CEO pessimism jumps 436 percent for 2019

Pessimism rose sharply in accounting firm PricewaterhouseCooper’s latest Annual Global CEO Survey, with a four-fold increase predicting a decline in global growth for 2019. The 2019 findings paint a stark contrast to 2018’s record-breaking level of CEO confidence, and reflect growing concerns over trade protectionism and labor immobility between markets, the firm’s report stated.

“All over the world, we have seen populist politicians exercise increasing influence over economic policy,” the report stated. “The result has been one recognised by the World Economic Forum: a trend toward nation-state unilateralism and, consequently, greater global fragmentation and uncertainty.”

The picture is not all bleak. A majority of CEOs still believe global economic conditions will improve in 2019, but the number of respondents checking “decline” brought the two trend lines much closer together. Last year, only 5 percent of chief executives said they saw a coming decline in the global economy, compared to 29 percent in the 2019 survey.

“Global growth will be somewhat slower, but I don’t see a massive recession coming any time in the next 18 months,” said Piyush Gupta, chief executive officer of DBS Singapore, southeast Asia’s largest bank by assets, who was quoted in the PwC report. “What could throw that off, obviously, is ‘event risk’, particularly around China, not so much trade as leverage and idiosyncratic counterparty events given the amount of bonds issued out of China. I do think the psychology around trade is a risk. There’s a general environment of skittishness, and there could be feedback loops from that into the general economy.”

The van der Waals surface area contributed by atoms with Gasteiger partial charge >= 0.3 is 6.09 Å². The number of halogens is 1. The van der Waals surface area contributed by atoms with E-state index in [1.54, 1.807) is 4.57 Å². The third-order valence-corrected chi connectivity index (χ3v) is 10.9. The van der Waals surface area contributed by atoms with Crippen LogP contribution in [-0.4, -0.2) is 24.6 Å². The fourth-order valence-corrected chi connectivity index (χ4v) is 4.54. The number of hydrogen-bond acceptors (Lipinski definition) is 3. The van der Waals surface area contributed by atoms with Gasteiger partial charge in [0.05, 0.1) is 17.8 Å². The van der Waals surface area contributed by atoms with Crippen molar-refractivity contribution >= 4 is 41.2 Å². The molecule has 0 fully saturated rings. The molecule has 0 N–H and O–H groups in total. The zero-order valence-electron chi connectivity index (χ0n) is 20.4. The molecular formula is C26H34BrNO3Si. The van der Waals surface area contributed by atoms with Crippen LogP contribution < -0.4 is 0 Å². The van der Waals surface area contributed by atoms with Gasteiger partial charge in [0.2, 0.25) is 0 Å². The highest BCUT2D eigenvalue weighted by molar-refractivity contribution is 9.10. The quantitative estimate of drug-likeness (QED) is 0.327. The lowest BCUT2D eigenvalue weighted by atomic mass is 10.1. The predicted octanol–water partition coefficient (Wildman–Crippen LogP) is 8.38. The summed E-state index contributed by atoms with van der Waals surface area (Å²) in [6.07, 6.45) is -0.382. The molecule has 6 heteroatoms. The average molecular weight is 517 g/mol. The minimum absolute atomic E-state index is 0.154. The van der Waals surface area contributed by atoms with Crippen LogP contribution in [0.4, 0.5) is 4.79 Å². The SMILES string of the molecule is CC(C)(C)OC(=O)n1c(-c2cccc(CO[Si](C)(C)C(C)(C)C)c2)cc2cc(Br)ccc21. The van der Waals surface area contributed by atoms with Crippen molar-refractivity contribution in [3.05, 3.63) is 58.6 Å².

PwC’s annual survey has run since 1997 and the firm maintains that CEO outlook does have some predictive value, as past survey responses have generally aligned to market trends.

The survey also found a shift in CEO concerns, with hot geopolitical issues such as terrorism and climate change dropping in importance and being replaced by skills shortages, policy uncertainty, and trade disputes. It should be noted, however, that 2019 was the first year CEOs were asked to rank policy uncertainty and trade disputes in their list of global risks.

“Amid the wave of populist and protectionist sentiment sweeping across continents, CEOs have turned their focus inward, as they adapt to newly erected barriers between markets — both trade and labor,” the report stated. “They are less bothered by the broad, existential threats that rose in the rankings last year — for example, terrorism and climate change — and are more ‘extremely concerned’ about the ease of doing business in the markets where they operate. The revenue and expansion opportunities CEOs identify are also more internally oriented and closer to home.”


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